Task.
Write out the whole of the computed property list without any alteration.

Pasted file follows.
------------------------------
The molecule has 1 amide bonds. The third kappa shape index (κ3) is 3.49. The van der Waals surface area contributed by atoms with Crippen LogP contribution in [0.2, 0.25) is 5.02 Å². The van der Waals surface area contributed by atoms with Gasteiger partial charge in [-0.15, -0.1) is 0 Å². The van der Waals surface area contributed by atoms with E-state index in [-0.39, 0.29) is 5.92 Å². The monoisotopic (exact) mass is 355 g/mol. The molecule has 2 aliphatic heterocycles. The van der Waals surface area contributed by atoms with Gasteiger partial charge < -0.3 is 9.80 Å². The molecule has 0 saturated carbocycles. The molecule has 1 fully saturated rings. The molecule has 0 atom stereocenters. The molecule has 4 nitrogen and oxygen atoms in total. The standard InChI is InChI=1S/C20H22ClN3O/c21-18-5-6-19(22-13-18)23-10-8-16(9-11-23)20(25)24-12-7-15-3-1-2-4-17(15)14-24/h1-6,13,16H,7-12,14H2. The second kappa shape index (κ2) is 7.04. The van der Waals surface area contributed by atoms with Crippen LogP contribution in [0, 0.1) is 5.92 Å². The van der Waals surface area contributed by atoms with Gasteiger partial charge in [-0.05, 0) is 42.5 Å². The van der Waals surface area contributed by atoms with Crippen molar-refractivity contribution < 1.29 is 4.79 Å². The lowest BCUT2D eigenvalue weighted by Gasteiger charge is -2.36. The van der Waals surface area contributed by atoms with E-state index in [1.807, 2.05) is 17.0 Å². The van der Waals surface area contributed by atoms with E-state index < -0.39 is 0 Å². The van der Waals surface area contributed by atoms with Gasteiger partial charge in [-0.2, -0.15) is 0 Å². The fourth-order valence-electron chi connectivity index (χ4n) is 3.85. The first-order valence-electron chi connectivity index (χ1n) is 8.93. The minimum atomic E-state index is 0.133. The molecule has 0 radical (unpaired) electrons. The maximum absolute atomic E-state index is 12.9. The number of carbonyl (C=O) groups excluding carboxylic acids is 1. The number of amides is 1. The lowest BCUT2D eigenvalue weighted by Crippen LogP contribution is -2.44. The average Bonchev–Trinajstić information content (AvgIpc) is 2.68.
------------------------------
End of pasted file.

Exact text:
The molecule has 1 amide bonds. The third kappa shape index (κ3) is 3.49. The van der Waals surface area contributed by atoms with Crippen LogP contribution in [0.2, 0.25) is 5.02 Å². The van der Waals surface area contributed by atoms with Gasteiger partial charge in [-0.15, -0.1) is 0 Å². The van der Waals surface area contributed by atoms with E-state index in [-0.39, 0.29) is 5.92 Å². The monoisotopic (exact) mass is 355 g/mol. The molecule has 2 aliphatic heterocycles. The van der Waals surface area contributed by atoms with Gasteiger partial charge < -0.3 is 9.80 Å². The molecule has 0 saturated carbocycles. The molecule has 1 fully saturated rings. The molecule has 0 atom stereocenters. The molecule has 4 nitrogen and oxygen atoms in total. The standard InChI is InChI=1S/C20H22ClN3O/c21-18-5-6-19(22-13-18)23-10-8-16(9-11-23)20(25)24-12-7-15-3-1-2-4-17(15)14-24/h1-6,13,16H,7-12,14H2. The second kappa shape index (κ2) is 7.04. The van der Waals surface area contributed by atoms with Crippen LogP contribution in [0, 0.1) is 5.92 Å². The van der Waals surface area contributed by atoms with Gasteiger partial charge in [-0.05, 0) is 42.5 Å². The van der Waals surface area contributed by atoms with Crippen molar-refractivity contribution < 1.29 is 4.79 Å². The lowest BCUT2D eigenvalue weighted by Gasteiger charge is -2.36. The van der Waals surface area contributed by atoms with E-state index in [1.807, 2.05) is 17.0 Å². The van der Waals surface area contributed by atoms with E-state index < -0.39 is 0 Å². The van der Waals surface area contributed by atoms with Gasteiger partial charge in [-0.2, -0.15) is 0 Å². The fourth-order valence-electron chi connectivity index (χ4n) is 3.85. The first-order valence-electron chi connectivity index (χ1n) is 8.93. The minimum atomic E-state index is 0.133. The molecule has 0 radical (unpaired) electrons. The maximum absolute atomic E-state index is 12.9. The number of carbonyl (C=O) groups excluding carboxylic acids is 1. The number of amides is 1. The lowest BCUT2D eigenvalue weighted by Crippen LogP contribution is -2.44. The average Bonchev–Trinajstić information content (AvgIpc) is 2.68.